Initial results from the Göteborg randomised screening trial indicates that using MRI (Magnetic Resonance Imaging) alongside conventional prostate cancer screening seems to offer improved cancer detection and can help avoid unnecessary biopsies.
Prostate cancer is the third most common male cancer in Europe, accounting for over 92,000 deaths in 2012 (9% of male deaths). Screening for prostate cancer is a controversial issue, with until recently, little clear evidence that existing screening procedures, using PSA (to be followed by biopsies), were effective. In general, either the screening has tended to miss many cancers, or to give false positives, meaning that many men are subject to invasive testing and perhaps treatment which was just not necessary.
The Göteborg Trial is the Swedish arm of the European Randomized Study of Screening for Prostate Cancer (ERSPC), which is the largest randomized prostate cancer screening trial in the world. In 2014 results from this trial showed a significant mortality reduction with prostate-specific antigen (PSA) screening for men aged 55-69 years of age. Now new work, presented at the European Association of Urology Conference in Madrid, shows that using MRI may further improve the accuracy of prostate cancer screening.
A group of Swedish researchers, led by Prof Jonas Hugosson took 384 patients attending the Göteborg trial, and asked 124 of these to go for an MRI prior to having a biopsy. Those with a suspicious MRI, or with a PSA > 3 ng/ml, were referred for biopsy. These biopsies were both standard samples, where 10 tissue samples are taken at random from the prostate, and targeted biopsies, where samples were taken from the suspicious areas seen on the MRI.
The results showed that the combining PSA and MRI, followed by MRI-targeted biopsy only in men with suspicious MRI gave better prostate cancer detection (as confirmed by biopsy) than PSA scores alone followed by standard random biopsy (7.0% versus 5.2%). The results also showed that more significant (potentially aggressive) cancers were detected with PSA + MRI combined compared with using PSA as a stand-alone test in screening.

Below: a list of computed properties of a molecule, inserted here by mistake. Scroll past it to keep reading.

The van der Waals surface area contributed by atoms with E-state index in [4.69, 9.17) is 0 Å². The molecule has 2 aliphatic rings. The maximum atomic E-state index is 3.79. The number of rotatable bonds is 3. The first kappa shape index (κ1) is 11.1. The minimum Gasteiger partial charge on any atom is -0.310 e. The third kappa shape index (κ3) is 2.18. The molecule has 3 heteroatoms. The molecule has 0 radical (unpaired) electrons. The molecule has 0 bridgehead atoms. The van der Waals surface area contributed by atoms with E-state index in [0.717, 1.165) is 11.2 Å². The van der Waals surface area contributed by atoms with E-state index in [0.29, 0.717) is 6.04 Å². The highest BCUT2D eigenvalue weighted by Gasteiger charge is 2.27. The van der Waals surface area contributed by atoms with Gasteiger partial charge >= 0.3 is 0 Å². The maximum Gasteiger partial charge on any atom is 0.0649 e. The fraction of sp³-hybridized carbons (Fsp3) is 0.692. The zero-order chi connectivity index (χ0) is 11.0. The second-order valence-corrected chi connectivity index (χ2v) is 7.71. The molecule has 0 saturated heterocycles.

Analysing the results, the Göteborg group suggests that this combination may point to a strategy to maximise success in prostate cancer screening.
According to researcher, Dr Anna Grenabo-Bergdahl: "From these initial results it looks like we can combine PSA levels with MRI scans to give more accurate screening results. This strategy would allow us to take men with lower PSA scores, and give them MRI scans, to confirm whether or not a biopsy is absolutely necessary. Another benefit is that the MRI helps us locate the suspect area, meaning that if we have to do a confirmatory biopsy, we have a much better idea of where the problem might be. This avoids patient stress, and means we are less likely to miss cancers."
She continued: "These results from the pilot study are very encouraging, but now they need to be confirmed. We are starting a trial of 40,000 patients in the Göteborg area. If we can replicate the results from our pilot study this may lead to a paradigm shift in future screening and fundamentally change the way we handle early detection of prostate cancer."
Commenting, European Association of Urology Treasurer, Professor Manfred Wirth (Dresden) said: "These initial results, which confirm some of the work we have been doing here in Dresden, show that MRI-targeted biopsy has the potential to change how we diagnose prostate cancer. There are still real issues to address; for example MRI is currently not cost-effective to use in routine screening. As the authors say, we are still some way off considering using MRI for routine screening, and we need a bigger study to validate these results. But this is a positive proof of principle, and certainly merits more investigation."
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